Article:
South Korea’s Fair Trade Commission has ordered Google to change the wording of Adsense contracts to comply with domestic fair trade law. Here is a snippet from the YONHAP News article that broke this news and handily describes some of the more crucial issues:

The FTC highlighted several clauses in the AdSense contract that violate domestic fair trade laws, of which one provision allowed Goggle to “reserve the right to refuse participation to any… participant at any time in its sole discretion.”

It also pointed towards an unfair clause, which said that “Google makes no guarantee regarding… the amount of any payment to be made.”

Concerning revenue division, FTC noted the disadvantage towards website operators, as one clause stipulates that “no other measurements or statistics of any kind shall be accepted by Google,” when calculating payments.

In addition the Korean FTC is forcing Google to switch the jurisdiction for all legal complaints from California to a location within South Korea.

How Will Google React?
The online market in South Korea is booming so there is little doubt Google will be as accommodating as possible with all of the issues raised. Still I have to wonder what will happen if they get stuck on an issue that can be chalked up to a cultural difference in conducting business. After all, how can Google guarantee payments?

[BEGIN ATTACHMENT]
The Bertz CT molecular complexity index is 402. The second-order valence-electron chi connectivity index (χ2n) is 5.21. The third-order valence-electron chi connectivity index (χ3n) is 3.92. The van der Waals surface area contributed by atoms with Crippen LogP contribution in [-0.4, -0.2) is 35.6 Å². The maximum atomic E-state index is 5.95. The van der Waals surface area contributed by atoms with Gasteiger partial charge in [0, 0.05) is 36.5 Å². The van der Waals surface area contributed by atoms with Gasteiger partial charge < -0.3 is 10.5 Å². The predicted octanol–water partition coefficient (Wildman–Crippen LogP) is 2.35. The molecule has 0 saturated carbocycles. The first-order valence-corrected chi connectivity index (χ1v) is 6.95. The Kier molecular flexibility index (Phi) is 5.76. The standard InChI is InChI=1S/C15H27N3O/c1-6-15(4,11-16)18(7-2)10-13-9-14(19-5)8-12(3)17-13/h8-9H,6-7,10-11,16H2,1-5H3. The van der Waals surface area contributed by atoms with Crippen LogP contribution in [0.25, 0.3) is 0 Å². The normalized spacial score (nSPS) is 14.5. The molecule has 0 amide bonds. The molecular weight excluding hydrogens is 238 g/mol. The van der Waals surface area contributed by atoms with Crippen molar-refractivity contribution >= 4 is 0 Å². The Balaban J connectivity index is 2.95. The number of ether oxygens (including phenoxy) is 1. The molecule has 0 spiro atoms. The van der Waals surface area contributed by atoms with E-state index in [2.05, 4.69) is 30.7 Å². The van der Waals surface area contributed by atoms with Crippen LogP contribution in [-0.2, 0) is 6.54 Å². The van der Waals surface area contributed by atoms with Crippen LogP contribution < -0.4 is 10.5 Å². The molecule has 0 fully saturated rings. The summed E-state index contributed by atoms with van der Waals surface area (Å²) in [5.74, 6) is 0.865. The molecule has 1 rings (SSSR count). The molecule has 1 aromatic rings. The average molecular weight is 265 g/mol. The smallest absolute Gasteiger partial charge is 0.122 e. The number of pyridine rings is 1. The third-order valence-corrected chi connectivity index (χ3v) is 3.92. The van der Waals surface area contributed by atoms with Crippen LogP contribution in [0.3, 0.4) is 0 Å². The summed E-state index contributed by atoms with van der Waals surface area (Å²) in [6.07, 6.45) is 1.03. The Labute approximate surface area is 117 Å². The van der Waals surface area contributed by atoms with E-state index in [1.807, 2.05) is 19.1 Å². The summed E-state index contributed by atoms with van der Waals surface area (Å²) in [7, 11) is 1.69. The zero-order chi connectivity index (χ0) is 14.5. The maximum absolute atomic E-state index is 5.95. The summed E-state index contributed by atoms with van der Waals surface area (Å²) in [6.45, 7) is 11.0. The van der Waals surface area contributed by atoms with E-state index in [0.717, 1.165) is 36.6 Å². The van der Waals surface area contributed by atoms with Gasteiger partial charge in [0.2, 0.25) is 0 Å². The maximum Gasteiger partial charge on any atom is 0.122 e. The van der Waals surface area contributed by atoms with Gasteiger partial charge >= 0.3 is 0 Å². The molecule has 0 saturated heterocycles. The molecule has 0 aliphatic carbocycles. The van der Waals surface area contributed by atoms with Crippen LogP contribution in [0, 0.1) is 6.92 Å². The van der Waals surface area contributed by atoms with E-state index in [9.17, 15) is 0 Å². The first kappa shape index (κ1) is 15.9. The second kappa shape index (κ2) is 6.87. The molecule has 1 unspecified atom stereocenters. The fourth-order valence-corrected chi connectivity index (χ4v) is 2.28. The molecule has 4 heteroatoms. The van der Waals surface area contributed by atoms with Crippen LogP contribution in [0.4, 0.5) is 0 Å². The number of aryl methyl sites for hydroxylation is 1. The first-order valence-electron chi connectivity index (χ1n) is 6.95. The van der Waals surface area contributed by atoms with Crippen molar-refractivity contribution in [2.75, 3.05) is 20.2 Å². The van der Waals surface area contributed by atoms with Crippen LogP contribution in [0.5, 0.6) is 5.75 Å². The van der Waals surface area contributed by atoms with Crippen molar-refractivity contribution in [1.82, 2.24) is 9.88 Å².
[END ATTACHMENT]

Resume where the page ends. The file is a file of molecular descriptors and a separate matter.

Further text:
Is Adsense as we know it going to prove compatible with the South Korean marketplace, or will it need a complete overhaul? I am very interested to see what happens next.

Complete Question: “How about duplicate content for resellers where the manufacturer or producer of a product describes a product with technical details and so on. Do I have to rewrite text, create my own descriptions? Or is Google able to recognize that i have to use the original text from the manufacturer and not to punish me?”

Answer: Google has a powerful algorithm that may be able to determine “right” or “wrong” duplicate content. That said, I would not rely on it. In this scenario I would rewrite the product descriptions wherever possible and improve the optimization of each description while I was at it. After all, many default descriptions are boring and less than ideal for rankings anyway.